So this is our third time coming to NOLA and giving this camp to the kids. Some things are the same every year: shining faces (new and familiar), exciting classes and the sadness that comes when the reality hits that it will soon be over until next year. The energy is unique from one year to the next, however. The personalities of the New Orleans community is all its own anyway. Add to that the ever-changing social climate of a post-Katrina New Orleans and include a smattering of families in need of a release (psychological and/or subconscious) and the result is always interesting!
The kids really need us. At first that need was obvious due to the recent trauma of the storm. But now, four years later, the fresh wounds have scabbed over but there is still the lingering desperation that can come from living in a city that no one thinks about as being in need; unable to see past the popular, gaudy surface.
It is not simply a financial issue. There are many children that we serve that come from families that are considerably well-off. But the reality of living in the city that America forgot cannot go by any of them unnoticed. Much of the rebuilding of the area is superficial (mostly in the commercial district and of course Bourbon Street.) However, in our wandering of the city, we still noticed plenty of houses still bearing the markings from the initial searches. (Although it was brought to my attention that some of these markings were left intentionally as a symbol of the homeowners’ survival, I fear this is an exception rather than a rule.)
That’s why I am so proud to be a part of this group. The parents of the kids are very verbal in their gratitude towards us and our continued presence. The kids light up with the attention we give them and love having their moment to shine when we allow them to express themselves creatively. I think they enjoy the fact that we are helping them to find their voice.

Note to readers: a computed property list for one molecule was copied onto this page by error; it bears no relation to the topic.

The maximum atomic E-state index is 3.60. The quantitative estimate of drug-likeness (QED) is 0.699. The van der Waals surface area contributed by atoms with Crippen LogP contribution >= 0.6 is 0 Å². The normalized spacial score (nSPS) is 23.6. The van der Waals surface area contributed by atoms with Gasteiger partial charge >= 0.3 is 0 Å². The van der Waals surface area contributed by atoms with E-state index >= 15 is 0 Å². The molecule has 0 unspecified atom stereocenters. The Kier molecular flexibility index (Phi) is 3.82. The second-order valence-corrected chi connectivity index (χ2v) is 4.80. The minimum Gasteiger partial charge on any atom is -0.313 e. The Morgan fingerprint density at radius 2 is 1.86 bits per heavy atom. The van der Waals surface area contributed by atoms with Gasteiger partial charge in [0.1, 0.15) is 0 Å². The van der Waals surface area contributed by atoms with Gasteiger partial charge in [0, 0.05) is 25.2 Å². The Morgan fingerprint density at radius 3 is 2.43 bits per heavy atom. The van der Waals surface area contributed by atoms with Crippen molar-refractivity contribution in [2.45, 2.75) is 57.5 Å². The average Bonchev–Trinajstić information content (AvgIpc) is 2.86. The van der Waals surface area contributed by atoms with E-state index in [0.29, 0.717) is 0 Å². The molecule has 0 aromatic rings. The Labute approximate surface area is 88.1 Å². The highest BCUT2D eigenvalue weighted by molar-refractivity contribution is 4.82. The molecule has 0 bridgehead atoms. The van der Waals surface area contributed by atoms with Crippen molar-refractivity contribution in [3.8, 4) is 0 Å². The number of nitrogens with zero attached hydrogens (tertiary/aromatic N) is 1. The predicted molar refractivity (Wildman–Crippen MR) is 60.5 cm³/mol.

For the three years I have been a part of Dance Camp, my contribution has been giving a class experience in African dance styles, rhythms and storytelling (affectionately referred to as Afro Modern.) My reason for this stemmed from reading about the displacement of New Orleans residents after Katrina. Many were separated from their families and the only homes they have ever known. This brought to mind the auction block in slavery times when enslaved Africans already removed from their homeland were also separated from their families.
This association made me realize the importance of heritage and history. Not just for African Americans but for AMERICANS! If we do not know where we came from we don’t know who we are so how in the world can we have any idea where our futures will take us?!
This year, however, I changed my focus in regard to the class. Instead of simply teaching them movements, I decided this year to incorporate ALL of the campers into a performance of the West African welcoming dance known as Fanga.
Teaching so many children of such varied ages and skill levels was a daunting one to say the least. I’m not gonna lie….I was a little nervous around day two! We had a run through of what will be performed at tomorrow night’s performance and, although the run of Fanga was a bit rough….it’s in there! The show is going to be wonderful. All the teachers are giving their “A-game” as usual. Many of us are utilizing different strengths this year. Some of these strengths were acquired through our experiences here in previous years.
I wish I didn’t have to return to Philly a week early, but I will definitely carry this week’s experience with me alongside the smiles of the kids whose lives we’ve impacted again.
Charles Tyson, Jr.